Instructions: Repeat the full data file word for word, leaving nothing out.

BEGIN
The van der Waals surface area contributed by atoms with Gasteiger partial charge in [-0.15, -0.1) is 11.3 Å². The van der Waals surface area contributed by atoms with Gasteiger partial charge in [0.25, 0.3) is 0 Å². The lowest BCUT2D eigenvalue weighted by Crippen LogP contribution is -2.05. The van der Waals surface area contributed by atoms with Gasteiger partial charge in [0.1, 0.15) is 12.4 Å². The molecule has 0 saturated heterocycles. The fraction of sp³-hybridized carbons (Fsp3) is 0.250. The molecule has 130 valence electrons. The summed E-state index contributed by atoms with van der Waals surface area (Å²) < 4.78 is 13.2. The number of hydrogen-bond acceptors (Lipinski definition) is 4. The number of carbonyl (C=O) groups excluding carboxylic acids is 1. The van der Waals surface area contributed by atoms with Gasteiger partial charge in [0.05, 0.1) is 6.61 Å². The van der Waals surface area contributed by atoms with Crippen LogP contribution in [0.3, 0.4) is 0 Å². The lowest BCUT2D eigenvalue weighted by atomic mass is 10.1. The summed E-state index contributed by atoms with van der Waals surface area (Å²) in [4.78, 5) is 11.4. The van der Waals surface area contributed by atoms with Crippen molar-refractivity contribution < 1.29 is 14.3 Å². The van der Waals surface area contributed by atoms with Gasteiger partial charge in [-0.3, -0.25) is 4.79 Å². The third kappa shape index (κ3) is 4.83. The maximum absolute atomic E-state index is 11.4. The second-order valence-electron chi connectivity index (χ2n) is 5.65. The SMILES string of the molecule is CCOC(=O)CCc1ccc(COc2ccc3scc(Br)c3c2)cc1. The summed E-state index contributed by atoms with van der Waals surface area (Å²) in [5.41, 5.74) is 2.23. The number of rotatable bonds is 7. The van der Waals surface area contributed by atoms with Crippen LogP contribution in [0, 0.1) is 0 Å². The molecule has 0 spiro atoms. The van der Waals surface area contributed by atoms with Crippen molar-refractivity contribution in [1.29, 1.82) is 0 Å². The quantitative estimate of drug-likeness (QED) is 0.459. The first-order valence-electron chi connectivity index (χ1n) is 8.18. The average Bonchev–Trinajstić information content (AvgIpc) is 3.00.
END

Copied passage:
The van der Waals surface area contributed by atoms with Gasteiger partial charge in [-0.15, -0.1) is 11.3 Å². The van der Waals surface area contributed by atoms with Gasteiger partial charge in [0.25, 0.3) is 0 Å². The lowest BCUT2D eigenvalue weighted by Crippen LogP contribution is -2.05. The van der Waals surface area contributed by atoms with Gasteiger partial charge in [0.1, 0.15) is 12.4 Å². The molecule has 0 saturated heterocycles. The fraction of sp³-hybridized carbons (Fsp3) is 0.250. The molecule has 130 valence electrons. The summed E-state index contributed by atoms with van der Waals surface area (Å²) < 4.78 is 13.2. The number of hydrogen-bond acceptors (Lipinski definition) is 4. The number of carbonyl (C=O) groups excluding carboxylic acids is 1. The van der Waals surface area contributed by atoms with Gasteiger partial charge in [0.05, 0.1) is 6.61 Å². The van der Waals surface area contributed by atoms with Crippen LogP contribution in [0.3, 0.4) is 0 Å². The lowest BCUT2D eigenvalue weighted by atomic mass is 10.1. The summed E-state index contributed by atoms with van der Waals surface area (Å²) in [4.78, 5) is 11.4. The van der Waals surface area contributed by atoms with Crippen molar-refractivity contribution < 1.29 is 14.3 Å². The van der Waals surface area contributed by atoms with Gasteiger partial charge in [-0.3, -0.25) is 4.79 Å². The third kappa shape index (κ3) is 4.83. The maximum absolute atomic E-state index is 11.4. The second-order valence-electron chi connectivity index (χ2n) is 5.65. The SMILES string of the molecule is CCOC(=O)CCc1ccc(COc2ccc3scc(Br)c3c2)cc1. The summed E-state index contributed by atoms with van der Waals surface area (Å²) in [5.41, 5.74) is 2.23. The number of rotatable bonds is 7. The van der Waals surface area contributed by atoms with Crippen LogP contribution in [0, 0.1) is 0 Å². The molecule has 0 spiro atoms. The van der Waals surface area contributed by atoms with Crippen molar-refractivity contribution in [1.29, 1.82) is 0 Å². The quantitative estimate of drug-likeness (QED) is 0.459. The first-order valence-electron chi connectivity index (χ1n) is 8.18. The average Bonchev–Trinajstić information content (AvgIpc) is 3.00.